Once a city synonymous with a heady concoction of drug cartels, murderous rampages, and all-out chaos, Medellin, Colombia – former “murder capital of the world”- has been busy shining its public relation shoes, slashing its crime rates, and churning out tourism gems such as “Come to Medellin, the only risk is not wanting to leave”.
Despite being crowned by guide books as “Colombia’s safest big city” and hearing nothing but glowing reports from other backpackers, I was still decisively apprehensive about going there alone. Clearly my nerves were etched onto my pinched, fear-striken face as the taxi driver gave me a big, toothy grin and told me kindly but firmly to “tranquila.”
After enduring the resplendence of downtown Bogotá, I had wisely opted to stay in one of Medellin’s more affluent neighborhoods. As the taxi screeched to a halt outside my hostel, I thanked the driver for not kidnapping me, dropped my bags and set out to explore the district of El Poblado.
I was instantly struck by how green it was; tropical flowers, green parks, the sound of the Rio Medellin trickling through the city. An impressive array of nice-looking boutiques, bars and restaurants welcomed me and while feeling at ease and encouraged by the clean streets and relaxed vibe, I ventured to Centro, Medellin’s downtown area. Ever so slightly sketchy and crumbling, Centro still manages to conjure up some charm with its beautiful churches, museums and main plaza filled with brilliant larger than life Botero sculptures.
That evening, I found myself deep in thought. I was utterly intrigued as to how Medellin had managed to crawl its way out of a black hole of violence and misery to what it is today: a modern, cosmopolitan city on the up and up. I was also considering the concept of safety: How safe is Medellin and for whom? And in comparison to where? In search of answers I promptly signed myself up for a “Pablo Escobar” expedition around the city.
The following morning I eagerly squeezed my way into a gringo-packed mini-bus. Our Colombian guide Alejandra spent the morning showing us the King of Cocaine’s various once-glorious, now derelict residences, the exact rooftop where he met his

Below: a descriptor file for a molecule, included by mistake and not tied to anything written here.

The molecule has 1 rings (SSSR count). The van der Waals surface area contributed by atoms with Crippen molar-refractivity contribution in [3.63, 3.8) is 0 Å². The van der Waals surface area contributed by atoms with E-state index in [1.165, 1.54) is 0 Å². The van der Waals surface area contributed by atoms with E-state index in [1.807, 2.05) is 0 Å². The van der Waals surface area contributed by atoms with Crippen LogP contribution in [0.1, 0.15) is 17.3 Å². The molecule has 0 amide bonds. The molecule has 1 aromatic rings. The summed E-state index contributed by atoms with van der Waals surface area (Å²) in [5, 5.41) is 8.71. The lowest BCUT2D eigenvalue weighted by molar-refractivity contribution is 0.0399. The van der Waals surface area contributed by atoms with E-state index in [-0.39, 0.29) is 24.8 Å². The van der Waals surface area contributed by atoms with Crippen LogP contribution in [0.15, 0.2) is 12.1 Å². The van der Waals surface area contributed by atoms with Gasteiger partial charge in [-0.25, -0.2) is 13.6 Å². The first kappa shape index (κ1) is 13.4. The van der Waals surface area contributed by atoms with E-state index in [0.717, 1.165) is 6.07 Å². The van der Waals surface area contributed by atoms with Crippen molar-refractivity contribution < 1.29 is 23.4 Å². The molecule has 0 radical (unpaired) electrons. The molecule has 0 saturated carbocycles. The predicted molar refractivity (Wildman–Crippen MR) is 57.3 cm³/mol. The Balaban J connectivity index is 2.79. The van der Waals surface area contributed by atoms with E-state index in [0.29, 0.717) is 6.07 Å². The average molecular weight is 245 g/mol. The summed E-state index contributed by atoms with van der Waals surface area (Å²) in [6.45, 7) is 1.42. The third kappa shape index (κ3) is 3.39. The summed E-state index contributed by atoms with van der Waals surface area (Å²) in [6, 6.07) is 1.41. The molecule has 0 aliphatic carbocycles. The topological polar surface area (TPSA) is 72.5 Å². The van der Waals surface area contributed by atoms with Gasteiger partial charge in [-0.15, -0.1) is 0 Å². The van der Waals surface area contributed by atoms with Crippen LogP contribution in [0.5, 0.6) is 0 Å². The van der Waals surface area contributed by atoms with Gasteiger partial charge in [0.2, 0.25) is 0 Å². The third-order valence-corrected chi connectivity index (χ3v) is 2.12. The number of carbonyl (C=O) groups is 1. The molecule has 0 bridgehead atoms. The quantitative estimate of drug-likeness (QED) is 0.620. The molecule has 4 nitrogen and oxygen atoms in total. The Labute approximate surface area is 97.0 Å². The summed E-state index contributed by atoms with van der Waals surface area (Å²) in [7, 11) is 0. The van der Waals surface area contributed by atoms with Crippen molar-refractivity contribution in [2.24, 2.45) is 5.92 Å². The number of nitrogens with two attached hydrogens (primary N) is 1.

bullet-ridden demise, and finally his resting place. His grave was much less flamboyant than I had expected, but he had good views. Alejandra regaled us with stories of people pissing all over it or snorting lines of coke from it (according to street rumor).
I think at this point, the tour could have quite easily felt sensationalized, but Alejandra was so cynical, bitter, and honest that she provided an invaluable insight into the history of the city . She explained in detail how Pablo and other drug lords like him had reached such heights, fell so low, and were allowed to terrorize Medellin and its people for over a decade. Following Pablo’s death in 1993 and the disbanding of the Medellin Cartel, other cartels, guerrilla groups and paramilitaries have since stepped in and it is only through incredible resilience, well-placed investment, and rapid social and political change that the city has achieved what is has; but the feelings of grief and anger are still raw.
The end of the tour took us to one of Medellin´s most desperate districts, Barrio Corazon de Jesus (Jesus’ heart), also known as Barrio Triste (sad neighborhood). It’s an over-crowded, deeply troubled, and thoroughly depressing commercial area thick with car garages and mechanical workshops. Disused car parts littered the pavement, exhaust fumes choked the air, and huddled tightly on every corner, groups of emaciated old men played cards and smoked crack. Glue sniffing, working street children, and prostitution was also rife. It was one of the most dispiriting sights my eyes have ever seen. I think the point being made and the reminder given was that although the city is now hailed as safe, the Colombian cocaine industry still fuels and funds a multitude of horrors. Large social hierarchical inadequacies still exist, and probably always will, due to its drug lord tyrannous past.
As a tourist or resident, you may no longer be at high risk of being blown to pieces by a car bomb, caught in cross fire or kidnapped, but every gram sold, bought and snorted by backpackers proclaiming that they “fucking love Colombia” is money placed directly into the pockets of Farc and other illegal groups. Groups that, in the words of former Vice President Francisco Sants Calderon, “plant mines, that kidnap, that kill, that use terrorism to protect their business.” Groups that leave the children of Barrio Triste drug dependent for life and that work to undermine everything the people of Medellin have struggled to achieve.
So how safe is Medellin? Unfortunately I’m not armed with statistics, just instinct and personal experience and with those I would say provided that you don’t venture anywhere obviously dodgy or walk home drunk with a wallet full of cash and a camera around your neck, you’ll be fine. Medellin is a fascinating, vibrant city with a rich paisa culture and for that it’s well worth a visit.